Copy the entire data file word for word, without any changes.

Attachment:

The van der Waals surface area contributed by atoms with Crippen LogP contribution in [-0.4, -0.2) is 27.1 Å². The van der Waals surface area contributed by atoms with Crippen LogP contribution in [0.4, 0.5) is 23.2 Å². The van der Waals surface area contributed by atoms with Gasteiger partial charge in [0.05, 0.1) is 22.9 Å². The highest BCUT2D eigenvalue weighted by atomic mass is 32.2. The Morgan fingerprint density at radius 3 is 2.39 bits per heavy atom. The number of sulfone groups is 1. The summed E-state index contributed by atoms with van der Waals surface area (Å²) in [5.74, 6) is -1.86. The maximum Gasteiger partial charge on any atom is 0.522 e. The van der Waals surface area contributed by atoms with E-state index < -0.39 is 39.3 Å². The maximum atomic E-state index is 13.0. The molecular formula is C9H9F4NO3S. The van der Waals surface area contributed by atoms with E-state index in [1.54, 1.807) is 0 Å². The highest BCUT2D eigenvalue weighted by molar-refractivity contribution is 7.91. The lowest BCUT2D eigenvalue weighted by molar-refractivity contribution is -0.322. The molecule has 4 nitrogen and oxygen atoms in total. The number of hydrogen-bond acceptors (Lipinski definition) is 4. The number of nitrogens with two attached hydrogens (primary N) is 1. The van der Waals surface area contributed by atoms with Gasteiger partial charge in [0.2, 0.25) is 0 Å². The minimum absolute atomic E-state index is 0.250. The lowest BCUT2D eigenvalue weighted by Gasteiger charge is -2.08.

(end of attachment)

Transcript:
The van der Waals surface area contributed by atoms with Crippen LogP contribution in [-0.4, -0.2) is 27.1 Å². The van der Waals surface area contributed by atoms with Crippen LogP contribution in [0.4, 0.5) is 23.2 Å². The van der Waals surface area contributed by atoms with Gasteiger partial charge in [0.05, 0.1) is 22.9 Å². The highest BCUT2D eigenvalue weighted by atomic mass is 32.2. The Morgan fingerprint density at radius 3 is 2.39 bits per heavy atom. The number of sulfone groups is 1. The summed E-state index contributed by atoms with van der Waals surface area (Å²) in [5.74, 6) is -1.86. The maximum Gasteiger partial charge on any atom is 0.522 e. The van der Waals surface area contributed by atoms with E-state index < -0.39 is 39.3 Å². The maximum atomic E-state index is 13.0. The molecular formula is C9H9F4NO3S. The van der Waals surface area contributed by atoms with E-state index in [1.54, 1.807) is 0 Å². The highest BCUT2D eigenvalue weighted by molar-refractivity contribution is 7.91. The lowest BCUT2D eigenvalue weighted by molar-refractivity contribution is -0.322. The molecule has 4 nitrogen and oxygen atoms in total. The number of hydrogen-bond acceptors (Lipinski definition) is 4. The number of nitrogens with two attached hydrogens (primary N) is 1. The van der Waals surface area contributed by atoms with Gasteiger partial charge in [0.2, 0.25) is 0 Å². The minimum absolute atomic E-state index is 0.250. The lowest BCUT2D eigenvalue weighted by Gasteiger charge is -2.08.